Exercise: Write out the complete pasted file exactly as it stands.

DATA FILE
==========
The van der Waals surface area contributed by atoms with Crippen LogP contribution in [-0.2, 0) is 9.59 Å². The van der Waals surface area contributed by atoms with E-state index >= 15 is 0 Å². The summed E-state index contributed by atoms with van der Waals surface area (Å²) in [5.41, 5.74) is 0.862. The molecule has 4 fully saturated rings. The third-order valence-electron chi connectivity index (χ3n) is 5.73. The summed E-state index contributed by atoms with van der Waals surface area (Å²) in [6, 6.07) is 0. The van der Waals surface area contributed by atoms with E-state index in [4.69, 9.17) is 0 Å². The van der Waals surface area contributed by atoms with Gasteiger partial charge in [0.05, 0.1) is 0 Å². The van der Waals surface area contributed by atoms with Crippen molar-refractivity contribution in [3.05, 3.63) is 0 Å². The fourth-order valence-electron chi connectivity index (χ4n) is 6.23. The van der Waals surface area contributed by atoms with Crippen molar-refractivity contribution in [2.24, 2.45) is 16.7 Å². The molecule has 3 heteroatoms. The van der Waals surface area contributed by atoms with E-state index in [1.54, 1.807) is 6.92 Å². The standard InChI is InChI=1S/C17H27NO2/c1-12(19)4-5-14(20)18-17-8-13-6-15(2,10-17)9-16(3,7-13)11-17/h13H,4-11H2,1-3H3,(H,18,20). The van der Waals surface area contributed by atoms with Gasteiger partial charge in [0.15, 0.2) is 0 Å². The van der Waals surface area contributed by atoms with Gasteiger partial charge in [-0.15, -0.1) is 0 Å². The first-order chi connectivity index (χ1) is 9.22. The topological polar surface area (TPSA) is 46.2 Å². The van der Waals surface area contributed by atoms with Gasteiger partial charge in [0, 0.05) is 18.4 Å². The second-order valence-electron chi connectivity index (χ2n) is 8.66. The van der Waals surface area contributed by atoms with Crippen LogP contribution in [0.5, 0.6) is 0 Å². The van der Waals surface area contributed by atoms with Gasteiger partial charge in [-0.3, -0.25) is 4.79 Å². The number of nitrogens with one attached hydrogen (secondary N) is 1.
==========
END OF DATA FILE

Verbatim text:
The van der Waals surface area contributed by atoms with Crippen LogP contribution in [-0.2, 0) is 9.59 Å². The van der Waals surface area contributed by atoms with E-state index >= 15 is 0 Å². The summed E-state index contributed by atoms with van der Waals surface area (Å²) in [5.41, 5.74) is 0.862. The molecule has 4 fully saturated rings. The third-order valence-electron chi connectivity index (χ3n) is 5.73. The summed E-state index contributed by atoms with van der Waals surface area (Å²) in [6, 6.07) is 0. The van der Waals surface area contributed by atoms with E-state index in [4.69, 9.17) is 0 Å². The van der Waals surface area contributed by atoms with Gasteiger partial charge in [0.05, 0.1) is 0 Å². The van der Waals surface area contributed by atoms with Crippen molar-refractivity contribution in [3.05, 3.63) is 0 Å². The fourth-order valence-electron chi connectivity index (χ4n) is 6.23. The van der Waals surface area contributed by atoms with Crippen molar-refractivity contribution in [2.24, 2.45) is 16.7 Å². The molecule has 3 heteroatoms. The van der Waals surface area contributed by atoms with E-state index in [1.54, 1.807) is 6.92 Å². The standard InChI is InChI=1S/C17H27NO2/c1-12(19)4-5-14(20)18-17-8-13-6-15(2,10-17)9-16(3,7-13)11-17/h13H,4-11H2,1-3H3,(H,18,20). The van der Waals surface area contributed by atoms with Gasteiger partial charge in [0.15, 0.2) is 0 Å². The van der Waals surface area contributed by atoms with Gasteiger partial charge in [-0.15, -0.1) is 0 Å². The first-order chi connectivity index (χ1) is 9.22. The topological polar surface area (TPSA) is 46.2 Å². The van der Waals surface area contributed by atoms with Gasteiger partial charge in [0, 0.05) is 18.4 Å². The second-order valence-electron chi connectivity index (χ2n) is 8.66. The van der Waals surface area contributed by atoms with Crippen LogP contribution in [0.5, 0.6) is 0 Å². The van der Waals surface area contributed by atoms with Gasteiger partial charge in [-0.3, -0.25) is 4.79 Å². The number of nitrogens with one attached hydrogen (secondary N) is 1.